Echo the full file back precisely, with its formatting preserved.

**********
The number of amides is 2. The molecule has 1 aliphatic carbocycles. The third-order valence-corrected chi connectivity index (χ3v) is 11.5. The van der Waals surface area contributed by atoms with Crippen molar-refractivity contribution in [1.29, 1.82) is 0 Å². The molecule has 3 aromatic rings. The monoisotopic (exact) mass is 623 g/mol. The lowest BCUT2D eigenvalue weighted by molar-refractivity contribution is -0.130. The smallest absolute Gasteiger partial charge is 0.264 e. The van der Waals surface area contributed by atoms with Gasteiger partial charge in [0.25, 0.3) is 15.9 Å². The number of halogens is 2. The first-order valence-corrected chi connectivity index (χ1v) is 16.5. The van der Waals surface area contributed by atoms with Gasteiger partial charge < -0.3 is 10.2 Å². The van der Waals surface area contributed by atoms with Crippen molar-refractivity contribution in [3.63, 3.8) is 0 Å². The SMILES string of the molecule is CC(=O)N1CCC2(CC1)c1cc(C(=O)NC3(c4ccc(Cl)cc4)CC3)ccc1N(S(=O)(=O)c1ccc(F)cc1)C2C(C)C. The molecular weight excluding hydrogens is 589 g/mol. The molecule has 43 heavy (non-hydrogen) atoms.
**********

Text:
The number of amides is 2. The molecule has 1 aliphatic carbocycles. The third-order valence-corrected chi connectivity index (χ3v) is 11.5. The van der Waals surface area contributed by atoms with Crippen molar-refractivity contribution in [1.29, 1.82) is 0 Å². The molecule has 3 aromatic rings. The monoisotopic (exact) mass is 623 g/mol. The lowest BCUT2D eigenvalue weighted by molar-refractivity contribution is -0.130. The smallest absolute Gasteiger partial charge is 0.264 e. The van der Waals surface area contributed by atoms with Gasteiger partial charge in [0.25, 0.3) is 15.9 Å². The number of halogens is 2. The first-order valence-corrected chi connectivity index (χ1v) is 16.5. The van der Waals surface area contributed by atoms with Gasteiger partial charge < -0.3 is 10.2 Å². The van der Waals surface area contributed by atoms with Crippen molar-refractivity contribution in [3.63, 3.8) is 0 Å². The SMILES string of the molecule is CC(=O)N1CCC2(CC1)c1cc(C(=O)NC3(c4ccc(Cl)cc4)CC3)ccc1N(S(=O)(=O)c1ccc(F)cc1)C2C(C)C. The molecular weight excluding hydrogens is 589 g/mol. The molecule has 43 heavy (non-hydrogen) atoms.